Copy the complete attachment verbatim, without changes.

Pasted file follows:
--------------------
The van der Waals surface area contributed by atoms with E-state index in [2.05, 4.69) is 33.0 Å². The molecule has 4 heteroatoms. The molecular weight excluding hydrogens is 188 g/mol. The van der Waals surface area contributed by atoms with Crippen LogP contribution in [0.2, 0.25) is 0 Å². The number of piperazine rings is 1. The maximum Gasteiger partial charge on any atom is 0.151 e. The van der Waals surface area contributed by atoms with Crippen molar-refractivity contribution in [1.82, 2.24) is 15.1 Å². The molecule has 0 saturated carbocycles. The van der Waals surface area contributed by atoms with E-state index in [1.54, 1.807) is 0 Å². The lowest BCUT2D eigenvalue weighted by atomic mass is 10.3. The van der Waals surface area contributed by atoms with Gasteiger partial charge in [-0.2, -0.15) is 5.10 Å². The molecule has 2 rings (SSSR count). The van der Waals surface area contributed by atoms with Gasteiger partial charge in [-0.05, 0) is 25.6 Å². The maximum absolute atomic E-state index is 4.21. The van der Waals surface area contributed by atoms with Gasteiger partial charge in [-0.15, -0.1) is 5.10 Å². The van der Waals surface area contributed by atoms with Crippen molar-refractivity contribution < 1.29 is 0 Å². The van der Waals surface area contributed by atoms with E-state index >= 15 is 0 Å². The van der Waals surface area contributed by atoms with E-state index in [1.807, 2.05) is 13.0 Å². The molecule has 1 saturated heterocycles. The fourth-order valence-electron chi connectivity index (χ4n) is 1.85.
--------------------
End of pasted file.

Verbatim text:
The van der Waals surface area contributed by atoms with E-state index in [2.05, 4.69) is 33.0 Å². The molecule has 4 heteroatoms. The molecular weight excluding hydrogens is 188 g/mol. The van der Waals surface area contributed by atoms with Crippen LogP contribution in [0.2, 0.25) is 0 Å². The number of piperazine rings is 1. The maximum Gasteiger partial charge on any atom is 0.151 e. The van der Waals surface area contributed by atoms with Crippen molar-refractivity contribution in [1.82, 2.24) is 15.1 Å². The molecule has 0 saturated carbocycles. The van der Waals surface area contributed by atoms with E-state index in [1.54, 1.807) is 0 Å². The lowest BCUT2D eigenvalue weighted by atomic mass is 10.3. The van der Waals surface area contributed by atoms with Gasteiger partial charge in [-0.2, -0.15) is 5.10 Å². The molecule has 2 rings (SSSR count). The van der Waals surface area contributed by atoms with Gasteiger partial charge in [-0.05, 0) is 25.6 Å². The maximum absolute atomic E-state index is 4.21. The van der Waals surface area contributed by atoms with Gasteiger partial charge in [-0.15, -0.1) is 5.10 Å². The van der Waals surface area contributed by atoms with Crippen molar-refractivity contribution < 1.29 is 0 Å². The van der Waals surface area contributed by atoms with E-state index >= 15 is 0 Å². The van der Waals surface area contributed by atoms with E-state index in [1.807, 2.05) is 13.0 Å². The molecule has 1 saturated heterocycles. The fourth-order valence-electron chi connectivity index (χ4n) is 1.85.